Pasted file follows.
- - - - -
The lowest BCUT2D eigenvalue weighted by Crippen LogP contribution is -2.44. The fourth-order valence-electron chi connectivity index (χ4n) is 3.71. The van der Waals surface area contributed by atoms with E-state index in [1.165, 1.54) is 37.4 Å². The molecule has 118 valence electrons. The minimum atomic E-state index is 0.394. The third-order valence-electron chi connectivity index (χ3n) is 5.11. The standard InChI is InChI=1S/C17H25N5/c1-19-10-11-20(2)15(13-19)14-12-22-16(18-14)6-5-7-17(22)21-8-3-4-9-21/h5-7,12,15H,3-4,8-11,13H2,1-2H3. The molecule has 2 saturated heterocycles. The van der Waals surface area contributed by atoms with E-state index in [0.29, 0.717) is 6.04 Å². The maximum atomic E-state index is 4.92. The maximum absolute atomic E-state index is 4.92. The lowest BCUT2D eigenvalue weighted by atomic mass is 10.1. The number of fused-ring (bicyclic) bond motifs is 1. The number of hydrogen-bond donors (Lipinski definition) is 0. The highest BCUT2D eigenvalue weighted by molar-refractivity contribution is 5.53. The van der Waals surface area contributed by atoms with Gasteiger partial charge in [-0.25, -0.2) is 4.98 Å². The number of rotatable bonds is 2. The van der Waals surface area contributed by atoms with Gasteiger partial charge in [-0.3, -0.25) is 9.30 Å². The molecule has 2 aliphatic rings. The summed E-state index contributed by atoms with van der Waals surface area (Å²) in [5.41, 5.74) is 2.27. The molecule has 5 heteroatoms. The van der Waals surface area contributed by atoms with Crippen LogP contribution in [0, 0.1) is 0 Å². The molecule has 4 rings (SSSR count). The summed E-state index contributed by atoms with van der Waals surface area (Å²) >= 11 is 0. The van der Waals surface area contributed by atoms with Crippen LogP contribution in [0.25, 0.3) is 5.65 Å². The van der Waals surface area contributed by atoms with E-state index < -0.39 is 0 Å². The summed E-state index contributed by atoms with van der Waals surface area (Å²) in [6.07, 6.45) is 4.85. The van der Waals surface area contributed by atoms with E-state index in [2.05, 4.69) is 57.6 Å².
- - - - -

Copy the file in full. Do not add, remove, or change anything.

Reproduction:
The lowest BCUT2D eigenvalue weighted by Crippen LogP contribution is -2.44. The fourth-order valence-electron chi connectivity index (χ4n) is 3.71. The van der Waals surface area contributed by atoms with E-state index in [1.165, 1.54) is 37.4 Å². The molecule has 118 valence electrons. The minimum atomic E-state index is 0.394. The third-order valence-electron chi connectivity index (χ3n) is 5.11. The standard InChI is InChI=1S/C17H25N5/c1-19-10-11-20(2)15(13-19)14-12-22-16(18-14)6-5-7-17(22)21-8-3-4-9-21/h5-7,12,15H,3-4,8-11,13H2,1-2H3. The molecule has 2 saturated heterocycles. The van der Waals surface area contributed by atoms with E-state index in [0.29, 0.717) is 6.04 Å². The maximum atomic E-state index is 4.92. The maximum absolute atomic E-state index is 4.92. The lowest BCUT2D eigenvalue weighted by atomic mass is 10.1. The number of fused-ring (bicyclic) bond motifs is 1. The number of hydrogen-bond donors (Lipinski definition) is 0. The highest BCUT2D eigenvalue weighted by molar-refractivity contribution is 5.53. The van der Waals surface area contributed by atoms with Gasteiger partial charge in [-0.25, -0.2) is 4.98 Å². The number of rotatable bonds is 2. The van der Waals surface area contributed by atoms with Gasteiger partial charge in [-0.3, -0.25) is 9.30 Å². The molecule has 2 aliphatic rings. The summed E-state index contributed by atoms with van der Waals surface area (Å²) in [5.41, 5.74) is 2.27. The molecule has 5 heteroatoms. The van der Waals surface area contributed by atoms with Crippen LogP contribution in [0, 0.1) is 0 Å². The molecule has 4 rings (SSSR count). The summed E-state index contributed by atoms with van der Waals surface area (Å²) >= 11 is 0. The van der Waals surface area contributed by atoms with Crippen LogP contribution in [0.25, 0.3) is 5.65 Å². The van der Waals surface area contributed by atoms with E-state index < -0.39 is 0 Å². The summed E-state index contributed by atoms with van der Waals surface area (Å²) in [6.07, 6.45) is 4.85. The van der Waals surface area contributed by atoms with E-state index in [2.05, 4.69) is 57.6 Å².